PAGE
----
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Despite Ruling, Group Vows to Keep Fighting "Puppy Mill" Law

A federal court in Austin has ruled to preserve a new law regulating cat and dog breeders. While animal rights groups are celebrating their victory, the animal owners' association that challenged the law is pledging to renew its fight.

By Maurice Chammah, The Marshall Project
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A day after a federal court rejected its efforts to strike down new state regulations on cat and dog breeding, an animal owners' association representing more than 300 American Kennel Club groups is pledging a renewed fight against the law. Animal rights groups, in the meantime, are "very pleased" with the ruling and plan to continue to defend the regulations.

Responsible Pet Owners Alliance argues that the law, passed in 2011 and upheld by a federal judge Thursday, is overly vague and a “tool for harassment.” In October, it sued to overturn the legislation, arguing in part that it allowed inspectors to enter a breeder’s property without a warrant. It wrote that many alliance members would be “forced to close their operations as the cost of compliance will be too great to sustain their operations.”

The group is planning to propose an alternate bill while pursuing their challenge in a higher court.

Passed last session, the Dog & Cat Breeders Act targets what advocates call “puppy mills.” The law requires commercial cat and dog breeders to be licensed by the Texas Department of Licensing and Regulations as well as provide minimum standards of care and submit to inspections. Otherwise, they have to pay fines.

The Humane Society of the United States and the Texas Humane Legislation Network filed an amicus brief in the case in support of the law. "We're very pleased with the judge's decision,” said Katie Jarl, the Texas state director for the Humane Society of the United States. “We're absolutely thrilled that for the first time in our state someone other than the breeders will have eyes on these dogs."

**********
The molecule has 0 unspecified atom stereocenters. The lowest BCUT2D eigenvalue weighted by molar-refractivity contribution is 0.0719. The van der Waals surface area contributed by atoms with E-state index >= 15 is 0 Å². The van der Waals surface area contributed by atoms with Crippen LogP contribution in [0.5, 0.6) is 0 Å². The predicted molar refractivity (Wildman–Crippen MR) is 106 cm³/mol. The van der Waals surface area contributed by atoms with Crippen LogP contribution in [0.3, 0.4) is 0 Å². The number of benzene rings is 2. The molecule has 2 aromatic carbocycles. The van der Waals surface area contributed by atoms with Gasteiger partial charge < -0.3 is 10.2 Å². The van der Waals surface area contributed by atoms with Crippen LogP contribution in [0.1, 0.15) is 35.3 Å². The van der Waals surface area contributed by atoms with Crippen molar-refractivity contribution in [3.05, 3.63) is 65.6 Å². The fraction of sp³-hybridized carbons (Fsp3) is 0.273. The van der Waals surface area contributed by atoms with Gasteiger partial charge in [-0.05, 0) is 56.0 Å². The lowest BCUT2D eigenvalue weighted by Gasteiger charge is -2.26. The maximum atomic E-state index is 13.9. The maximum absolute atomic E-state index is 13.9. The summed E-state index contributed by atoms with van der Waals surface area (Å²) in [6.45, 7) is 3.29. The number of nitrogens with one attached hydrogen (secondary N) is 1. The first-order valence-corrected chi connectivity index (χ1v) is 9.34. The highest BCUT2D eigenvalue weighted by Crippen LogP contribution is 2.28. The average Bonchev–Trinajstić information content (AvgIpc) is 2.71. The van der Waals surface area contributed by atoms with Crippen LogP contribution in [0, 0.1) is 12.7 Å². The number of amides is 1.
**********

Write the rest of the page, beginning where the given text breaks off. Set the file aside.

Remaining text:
Jarl pointed to a raid in Giddings that removed 52 dogs held in conditions described as “overwhelming filth” as an example of the law’s success.

The new law "establishes very basic standards for breeders in Texas — humane housing, annual veterinary care and daily exercise to name a few," Cile Holloway, president of the Texas Humane Legislation Network, said in a statement. "It is tragic that any breeder would oppose providing such minimal care for their animals."

The bill, HB 1451, co-authored by 10 members of the House last session, faced criticism when Gov. Rick Perry signed it into law. The Sportsmen’s & Animal Owners’ Voting Alliance said the new law “regulates law abiding Texas citizens and hampers economic and business growth in order to promote the private agenda of heavily financed special interest groups.”

The law, which targets anyone who possesses more than 10 adult breedable female dogs or cats, went into effect in September.

Mary Beth Duerler, executive director of the Responsible Pet Owners Alliance, said the law has been tough for breeders who are doing nothing wrong. “The Legislature does not know what they passed,” she said.

“They're a vegan group. A lot of PETA types. That's the mentality we're up against,” she said of the Humane Society. “We're a reasonable voice on animal issues, and we hope the legislators will listen.”

Duerler accused animal rights groups of anonymously tipping inspectors from the Texas Department of Licensing and Regulations so that they can receive a $1,000 reward, even if the breeders they're targeting are doing nothing wrong.

“These breeders are then forced to ‘prove’ they are not required to be licensed and do not ‘possess’ more than 10 intact Female Dogs/Cats,” explained a flyer sent out by the alliance. “Isn’t this backwards?”

The flyer quotes Lori Teller, a veterinarian who resigned from the department’s Licensed Breeder Advisory Committee, as having stated, “I think we are driving good breeders out of business and sending bad breeders underground, where they will continue to crank out unhealthy animals and continue the cycle of neglect and abuse.”

The alliance advocates a new bill and said they are looking for a sponsor at the Legislature. Their proposal would shift administration of animal licensing to the Texas Department of Agriculture, because they argue that the current licensing department has “no animal expertise.” They want to define commercial breeders as businesses for whom breeding is a major source of income, rather than the current provision regarding the number of cats or dogs owned. They also want to eliminate the $1,000 reward for tips.

Jarl, at the Humane Society, said that the pet owners' group and others like it "don't want there to be any standards for the responsible care of dogs in commercial breeding facilities and that’s just not acceptable to Texas pet owners who want to protect dogs from cruelty and abuse.” She added that her group will confront any challenges to the new law, whether in a higher court or the Legislature. "We're not going to give up this law without a fight," she said.

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